Three Students Named Andover’s First Human Rights Fellows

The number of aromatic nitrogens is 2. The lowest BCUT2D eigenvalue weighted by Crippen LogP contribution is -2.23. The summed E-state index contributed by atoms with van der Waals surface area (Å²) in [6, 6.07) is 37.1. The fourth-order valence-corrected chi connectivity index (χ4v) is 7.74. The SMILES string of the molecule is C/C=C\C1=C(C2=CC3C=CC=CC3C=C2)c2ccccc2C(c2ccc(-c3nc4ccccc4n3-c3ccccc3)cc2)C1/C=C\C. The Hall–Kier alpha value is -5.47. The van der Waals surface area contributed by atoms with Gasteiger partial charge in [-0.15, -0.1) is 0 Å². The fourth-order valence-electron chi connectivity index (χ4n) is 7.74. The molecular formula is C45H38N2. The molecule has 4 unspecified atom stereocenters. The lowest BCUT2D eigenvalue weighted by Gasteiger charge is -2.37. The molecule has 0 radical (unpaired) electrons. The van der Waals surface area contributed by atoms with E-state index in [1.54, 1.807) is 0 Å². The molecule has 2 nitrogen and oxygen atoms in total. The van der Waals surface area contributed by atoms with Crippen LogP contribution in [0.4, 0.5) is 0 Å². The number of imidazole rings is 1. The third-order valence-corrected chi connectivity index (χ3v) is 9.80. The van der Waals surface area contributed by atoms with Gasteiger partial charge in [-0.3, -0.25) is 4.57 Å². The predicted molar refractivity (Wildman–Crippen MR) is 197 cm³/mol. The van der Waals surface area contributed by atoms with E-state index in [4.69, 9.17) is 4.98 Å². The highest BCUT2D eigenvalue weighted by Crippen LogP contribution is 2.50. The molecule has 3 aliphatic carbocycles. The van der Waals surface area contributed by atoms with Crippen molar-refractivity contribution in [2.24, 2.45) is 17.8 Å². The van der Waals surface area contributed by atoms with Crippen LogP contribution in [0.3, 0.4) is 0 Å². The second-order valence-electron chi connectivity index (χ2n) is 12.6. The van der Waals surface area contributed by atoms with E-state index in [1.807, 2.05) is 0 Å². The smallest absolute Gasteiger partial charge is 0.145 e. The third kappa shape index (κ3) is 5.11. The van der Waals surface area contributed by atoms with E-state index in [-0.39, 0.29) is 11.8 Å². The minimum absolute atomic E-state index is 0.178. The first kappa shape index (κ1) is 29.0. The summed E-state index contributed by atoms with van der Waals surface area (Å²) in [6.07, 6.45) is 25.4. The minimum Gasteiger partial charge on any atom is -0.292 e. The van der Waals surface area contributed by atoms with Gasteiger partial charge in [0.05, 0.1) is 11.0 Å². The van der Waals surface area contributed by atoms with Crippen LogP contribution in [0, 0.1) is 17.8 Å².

Phillips Academy’s first Human Rights Fellows, Kristen Faulkner ’11, Vidush Mahansaria ’12 and Suzanne Wang ’13, were selected last Friday to research and discuss the global water crisis. The three, chosen from 15 applicants, will represent Phillips Academy at the 2011 Human Rights Student Leadership Conference at a conference at Choate Rosemary Hall this spring. “Students today will inherit a complex set of world problems, [and] effective leaders will need to be able to think critically, communicate effectively and collaborate with diverse groups in the design of solutions that address human rights concerns,” said Peg Harrigan, Instructor in Art and a faculty representative for the conference. Christopher Shaw, Instructor in History, and Harrigan, the faculty representatives for the 8-School Human Rights Group (8SHRG) Conference, interviewed and met with the applicants before selecting the final three. “It was difficult to narrow [the applicants] down but we asked seven to meet with us for an interview and finally decided upon Andover’s three Human Rights Scholars based on their essays and interview responses,” she continued. At the conference, teams from eight different schools will focus on a river while attempting to find a solution for the global water crisis. Phillips Academy’s team will address a watershed in Nigeria, but other schools will study the Nile River, the Amazon River, the Congo River and the Ohio River. The students will be given 15 minutes to present their conclusions at the conference at Choate over the course of two days. After the presentations, the teams will be reorganized in different groups, mixing students from several schools, to work on collaborative group presentations and tackle problem solving cases. According to Harrigan, the 8SHRG initiative began to help incorporate human rights into the curriculums of the eight participating schools. “As the schools [at the conference] have traditionally met to compete in interscholastic athletic contests and within forums for intellectual debate, the 8-School Human Rights Group was resolute in creating a new opportunity for students to collaborate with one another rather than compete,” said Harrigan. This spring, Faulkner, Mahansaria and Wang will present their conclusions to Phillips Academy community to share their understanding of humans rights issues. They hope to incorporate what they learn at the conference into their discussion. “Our presentation at Choate will only be fifteen minutes, but the one to the Andover community will probably be from 45 minutes to an hour. It will be very similar to a CAMD scholar presentation,” said Faulkner. A personal connection and passion for human rights led each of the Fellows to apply. An interest in economics and the water crisis in her home state of Alaska prompted Faulkner to apply for the position. “I’m from Alaska and there are a lot of rural villages near where I live and there are no rivers where inhabitants of the rural villages live so water needs to get shipped out to them. So I was just interested in how the scarcity of water in Alaska can really relate to the scarcity of water in Nigeria, and how it affects the two communities similarly and differently,” said Faulkner. A lack of Human Rights movements in his home country, Thailand, in the midst of human rights injustices inspired Mahansaria to participate. “I grew up in a country with riots and where prostitution is prevalent. In fact there is a brothel right across from my house, so Human Rights has always been a significant part of my life. When I eventually got the opportunity here to delve deep into human rights, even though its water, I jumped at the opportunity,” said Mahansaria. Like Mahansaria, Wang said she wanted to apply because of a lack of Human Rights movements in her home country, China. “I interact with Human Rights over the summer, when I’m in China. And I read a lot about the issues they have over there especially about propaganda and that was the beginning of my interest in human rights,” said Wang. The application process consisted of a few long-answer questions and a follow up interview a few days later. “We filled out the application, sent it in via email and then we got an email probably a week later saying that we were called back for an interview. The interview was only about five minutes long,” said Faulkner. Harrigan said, “The applicant pool was so good we hope those not selected this year will seriously consider reapplying for next year.”